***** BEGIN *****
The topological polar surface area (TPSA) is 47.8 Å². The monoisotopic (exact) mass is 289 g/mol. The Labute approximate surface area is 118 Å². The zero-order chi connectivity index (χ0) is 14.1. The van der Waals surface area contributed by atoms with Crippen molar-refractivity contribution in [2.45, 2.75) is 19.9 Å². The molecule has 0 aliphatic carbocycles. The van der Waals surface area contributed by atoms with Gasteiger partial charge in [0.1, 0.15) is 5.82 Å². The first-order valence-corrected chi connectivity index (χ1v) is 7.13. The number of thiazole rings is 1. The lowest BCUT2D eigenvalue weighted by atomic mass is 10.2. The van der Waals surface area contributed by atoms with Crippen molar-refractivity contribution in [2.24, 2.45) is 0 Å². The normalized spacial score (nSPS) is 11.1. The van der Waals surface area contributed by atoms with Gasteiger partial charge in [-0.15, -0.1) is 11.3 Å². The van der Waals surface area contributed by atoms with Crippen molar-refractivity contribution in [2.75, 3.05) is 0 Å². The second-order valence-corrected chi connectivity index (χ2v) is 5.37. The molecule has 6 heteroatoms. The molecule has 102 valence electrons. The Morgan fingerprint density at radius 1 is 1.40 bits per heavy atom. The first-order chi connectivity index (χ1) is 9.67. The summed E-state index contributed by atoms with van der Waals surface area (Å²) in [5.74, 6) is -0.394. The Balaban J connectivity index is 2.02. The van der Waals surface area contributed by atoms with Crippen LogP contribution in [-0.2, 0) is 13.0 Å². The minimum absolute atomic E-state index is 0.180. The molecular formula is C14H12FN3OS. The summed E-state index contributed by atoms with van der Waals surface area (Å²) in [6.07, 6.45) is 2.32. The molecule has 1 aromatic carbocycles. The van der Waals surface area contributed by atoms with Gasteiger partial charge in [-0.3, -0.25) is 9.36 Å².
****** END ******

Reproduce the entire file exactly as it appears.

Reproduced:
The topological polar surface area (TPSA) is 47.8 Å². The monoisotopic (exact) mass is 289 g/mol. The Labute approximate surface area is 118 Å². The zero-order chi connectivity index (χ0) is 14.1. The van der Waals surface area contributed by atoms with Crippen molar-refractivity contribution in [2.45, 2.75) is 19.9 Å². The molecule has 0 aliphatic carbocycles. The van der Waals surface area contributed by atoms with Gasteiger partial charge in [0.1, 0.15) is 5.82 Å². The first-order valence-corrected chi connectivity index (χ1v) is 7.13. The number of thiazole rings is 1. The lowest BCUT2D eigenvalue weighted by atomic mass is 10.2. The van der Waals surface area contributed by atoms with Crippen molar-refractivity contribution in [2.24, 2.45) is 0 Å². The normalized spacial score (nSPS) is 11.1. The van der Waals surface area contributed by atoms with Gasteiger partial charge in [-0.15, -0.1) is 11.3 Å². The van der Waals surface area contributed by atoms with Crippen molar-refractivity contribution in [2.75, 3.05) is 0 Å². The second-order valence-corrected chi connectivity index (χ2v) is 5.37. The molecule has 6 heteroatoms. The molecule has 102 valence electrons. The Morgan fingerprint density at radius 1 is 1.40 bits per heavy atom. The first-order chi connectivity index (χ1) is 9.67. The summed E-state index contributed by atoms with van der Waals surface area (Å²) in [5.74, 6) is -0.394. The Balaban J connectivity index is 2.02. The van der Waals surface area contributed by atoms with Crippen LogP contribution in [-0.2, 0) is 13.0 Å². The minimum absolute atomic E-state index is 0.180. The molecular formula is C14H12FN3OS. The summed E-state index contributed by atoms with van der Waals surface area (Å²) in [6.07, 6.45) is 2.32. The molecule has 1 aromatic carbocycles. The van der Waals surface area contributed by atoms with Gasteiger partial charge in [-0.3, -0.25) is 9.36 Å².